QR codes are also a great way for attackers to do some targeted social engineering and spear-phishing operations aimed at high-value targets. For example, an attacker could create QR codes that direct targets to legitimate-looking websites, then place the codes on materials designed to look like a benefits open enrollment poster branded with a company’s logo. These materials could then be distributed in areas around the company’s building where employees tend to congregate, or are otherwise accustomed to seeing such information posted.

It would only take a matter of hours to potentially infect dozens of employees with botnets, backdoors, key loggers, or other malicious agents. This kind of operation would be easy to carry out, and the attackers could harvest a lot of sensitive data before the attack was ever identified and countered.

So what’s the takeaway from this scenario? A little seQRity awareness is in order, and hopefully it won’t be too long before most end-users develop a healthy level of skepticism and learn to stop and think before they scan an unauthenticated QR code. For the education of your end-users, here are some precautions everyone should take:

Train Your Employees to be Wary: Most people, particularly those outside of IT-related fields, have little or no idea that QR codes can potentially be used to compromise their device’s security. It is up to security professionals in every organization to make all employees aware of the risks involved in scanning QR codes – whether it be with a personal device (BYOD) used for work, or one that is supplied by the company.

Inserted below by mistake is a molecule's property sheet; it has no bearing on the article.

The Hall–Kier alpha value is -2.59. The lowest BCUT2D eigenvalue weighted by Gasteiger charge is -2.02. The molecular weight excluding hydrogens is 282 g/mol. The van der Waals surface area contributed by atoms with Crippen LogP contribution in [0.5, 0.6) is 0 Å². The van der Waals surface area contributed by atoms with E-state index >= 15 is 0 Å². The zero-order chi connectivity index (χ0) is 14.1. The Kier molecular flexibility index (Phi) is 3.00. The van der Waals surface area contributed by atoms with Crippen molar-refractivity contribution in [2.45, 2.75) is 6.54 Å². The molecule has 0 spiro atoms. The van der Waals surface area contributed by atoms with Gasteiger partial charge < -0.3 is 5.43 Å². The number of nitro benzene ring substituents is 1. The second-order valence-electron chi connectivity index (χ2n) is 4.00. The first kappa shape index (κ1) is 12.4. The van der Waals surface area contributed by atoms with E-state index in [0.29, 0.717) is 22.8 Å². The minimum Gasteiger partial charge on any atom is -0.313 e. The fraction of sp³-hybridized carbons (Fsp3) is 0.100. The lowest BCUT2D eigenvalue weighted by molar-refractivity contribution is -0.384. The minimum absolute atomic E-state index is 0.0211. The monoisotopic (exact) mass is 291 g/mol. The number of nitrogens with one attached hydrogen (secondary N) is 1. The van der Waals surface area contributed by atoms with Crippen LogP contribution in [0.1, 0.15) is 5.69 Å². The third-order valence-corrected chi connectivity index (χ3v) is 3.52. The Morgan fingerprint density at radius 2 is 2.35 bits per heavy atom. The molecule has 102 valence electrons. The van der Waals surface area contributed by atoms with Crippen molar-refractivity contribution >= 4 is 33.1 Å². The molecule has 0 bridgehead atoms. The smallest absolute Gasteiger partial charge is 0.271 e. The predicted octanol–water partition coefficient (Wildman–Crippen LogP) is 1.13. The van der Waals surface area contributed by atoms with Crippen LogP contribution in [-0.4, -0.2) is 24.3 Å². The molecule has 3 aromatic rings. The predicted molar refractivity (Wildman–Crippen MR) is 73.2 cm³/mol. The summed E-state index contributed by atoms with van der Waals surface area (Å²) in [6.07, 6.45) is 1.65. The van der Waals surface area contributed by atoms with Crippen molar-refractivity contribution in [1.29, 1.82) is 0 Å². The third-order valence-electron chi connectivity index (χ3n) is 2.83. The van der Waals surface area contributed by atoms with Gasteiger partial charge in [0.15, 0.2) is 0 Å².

Use Your Head – Look before You Scan: Start using a QR scanner tool that allows you to see the link for the webpage the code is designed to send you to. These tools then ask you to confirm whether you trust the link and want to be directed to that site, and give you the opportunity to check for URLs that just don’t look right for one reason or another. This is no different than hovering over a hotlink to examine a URL before clicking, or using a service to unshorten a URL before you decide to follow a link.